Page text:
The New York Times

Live in a Poor Neighborhood? Better Be a Perfect Parent.

Emma S. Ketteringham, August 22


The Washington Post

Abstinence-only education doesn’t work. We’re still funding it.

John Santelli, August 21


The New York Times

Let Consumers Sue Companies

Richard Cordray, August 22


The Washington Post

3 in 10 strong Trump supporters accept or are indifferent to white supremacist views

Philip Bump, August 22



The New York Times

The Wonder Women of Botswana Safari

Hillary Richard, August 22

What We’re Reading Today (8/21)

Each morning, IWPR’s @landewatson compiles articles on gender, race, economics, and other policy issues IWPR staff want to know about. See below for what we’re reading today. (Note: articles included do not necessarily reflect the views of IWPR’s staff.)


The New York Times

How Hate Groups Forced Online Platforms to Reveal Their True Nature

John Herrman, August 21


The New York Times

Fat Bias Starts Early and Takes a Serious Toll

Jane Brody, August 21



Pregnant Meteorologist Gives Powerful Response to Body-Shaming on Air

Suzannah Weiss, August 21


The Washington Post

Labor groups step up pressure on Trump to deliver

David Weigel, August 20



3 Women Who Quit Their Jobs at Google Share Stories of Workplace Racism and Sexism

Tess Kornfield, August 19



The Washington Post

Baltimore uses trauma research to improve life for poor parents and their children

Mark Beckford, August 20


The Washington Post

Homeless LGBT youth find a place to call their own in D.C.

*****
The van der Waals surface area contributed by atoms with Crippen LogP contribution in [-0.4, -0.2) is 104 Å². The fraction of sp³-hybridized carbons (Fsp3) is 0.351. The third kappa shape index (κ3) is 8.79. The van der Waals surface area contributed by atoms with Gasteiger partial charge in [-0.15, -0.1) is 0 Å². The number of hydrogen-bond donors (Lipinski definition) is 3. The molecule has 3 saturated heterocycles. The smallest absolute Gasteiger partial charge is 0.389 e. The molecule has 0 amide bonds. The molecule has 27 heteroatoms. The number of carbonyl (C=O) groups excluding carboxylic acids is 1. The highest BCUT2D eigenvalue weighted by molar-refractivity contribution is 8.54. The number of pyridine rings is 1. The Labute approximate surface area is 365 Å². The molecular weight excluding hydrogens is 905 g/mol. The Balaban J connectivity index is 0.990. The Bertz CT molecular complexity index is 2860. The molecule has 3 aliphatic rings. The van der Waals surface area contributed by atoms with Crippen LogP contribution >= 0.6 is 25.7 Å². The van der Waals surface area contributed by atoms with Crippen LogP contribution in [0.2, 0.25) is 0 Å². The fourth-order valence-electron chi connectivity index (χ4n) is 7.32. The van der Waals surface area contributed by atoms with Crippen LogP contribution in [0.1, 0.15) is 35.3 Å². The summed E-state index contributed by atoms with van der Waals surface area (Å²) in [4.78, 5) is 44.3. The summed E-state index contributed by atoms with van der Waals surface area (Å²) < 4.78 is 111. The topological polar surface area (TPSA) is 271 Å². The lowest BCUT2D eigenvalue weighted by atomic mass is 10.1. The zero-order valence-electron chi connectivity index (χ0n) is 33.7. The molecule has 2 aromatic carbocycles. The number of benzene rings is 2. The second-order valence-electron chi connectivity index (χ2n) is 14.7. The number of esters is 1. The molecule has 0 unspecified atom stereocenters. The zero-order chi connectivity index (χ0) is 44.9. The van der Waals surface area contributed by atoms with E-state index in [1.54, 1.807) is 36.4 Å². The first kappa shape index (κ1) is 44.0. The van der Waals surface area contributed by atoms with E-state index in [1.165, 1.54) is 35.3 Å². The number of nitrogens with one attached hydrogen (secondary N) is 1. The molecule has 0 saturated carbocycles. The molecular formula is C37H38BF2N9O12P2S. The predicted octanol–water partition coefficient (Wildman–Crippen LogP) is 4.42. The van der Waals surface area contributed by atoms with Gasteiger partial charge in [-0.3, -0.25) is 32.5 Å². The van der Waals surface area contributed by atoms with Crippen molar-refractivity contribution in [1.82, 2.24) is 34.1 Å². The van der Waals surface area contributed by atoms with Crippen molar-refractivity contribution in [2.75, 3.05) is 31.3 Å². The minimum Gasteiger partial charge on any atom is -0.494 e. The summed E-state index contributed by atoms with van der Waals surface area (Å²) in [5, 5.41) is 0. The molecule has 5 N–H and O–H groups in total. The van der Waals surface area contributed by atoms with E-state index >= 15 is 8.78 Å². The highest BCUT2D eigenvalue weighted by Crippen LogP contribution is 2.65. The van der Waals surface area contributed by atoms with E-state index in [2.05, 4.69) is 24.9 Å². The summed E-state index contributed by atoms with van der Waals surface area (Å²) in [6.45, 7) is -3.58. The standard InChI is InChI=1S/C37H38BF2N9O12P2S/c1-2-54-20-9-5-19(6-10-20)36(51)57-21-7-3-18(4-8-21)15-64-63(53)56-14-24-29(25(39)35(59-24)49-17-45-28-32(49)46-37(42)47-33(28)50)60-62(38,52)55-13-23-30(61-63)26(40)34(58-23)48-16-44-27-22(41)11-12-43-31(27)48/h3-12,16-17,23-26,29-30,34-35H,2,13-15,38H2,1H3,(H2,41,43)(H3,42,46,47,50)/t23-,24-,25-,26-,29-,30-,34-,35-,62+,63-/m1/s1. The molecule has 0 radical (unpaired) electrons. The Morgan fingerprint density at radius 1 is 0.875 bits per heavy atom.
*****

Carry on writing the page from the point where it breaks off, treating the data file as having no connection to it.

Madhumita Murgia, August 19



The Washington Post

Child labor: The inconvenient truth behind India’s growth story

Josh Jacobs and Reeva Misra, August 21



The New York Times

What Will Trump Do to American Workers?

Paul Krugman, August 21


The Washington Post

What do black Americans have to lose? Under Trump, we’ve already lost a lot.

Cedric L. Richmond, August 21


The Wall Street Journal

The Teamsters’ Impunity

WSJ Editorial Board, August 20


The Washington Post

Racism doesn’t exist all by itself, it has support.

Tom Toles, August 18



Men Need to Stop Telling Women to “Take a Joke”

Jennifer Wright, August 20



The New York Times

The Solar Eclipse: What to Expect

NYT, August 21

Charlottesville: What the Data Say on Women of Color

Charlottesville: What the Data Say on Women of Color

The recent “Unite the Right” events in Charlottesville saw the mobilization of violent individuals by organizations working to exploit hate and fear in an effort to advance white supremacy.  The emboldened white nationalist movement in the United States requires redoubled efforts to address racism in America in all its forms, from structural racism and inequitable public policies, to outright terror.

As an organization focused on how intersections of gender, race, and ethnicity affect opportunity, safety, and prosperity, we feel it is an important time to examine what we know about the status of women of color in our society, and to consider how policy can work toward equity and move away from policies that reinforce racism.

The Status of Black Women in the United States and the Status of Women in the South reports present social and economic indicators, illustrating how women, White women, and women of color are doing in comparison with White men. These reports also provide the indicators and additional data on a state-by-state basis and can help inform action toward humane policies motivated by principles of equity.

Findings like these can help to focus action in unsettling times: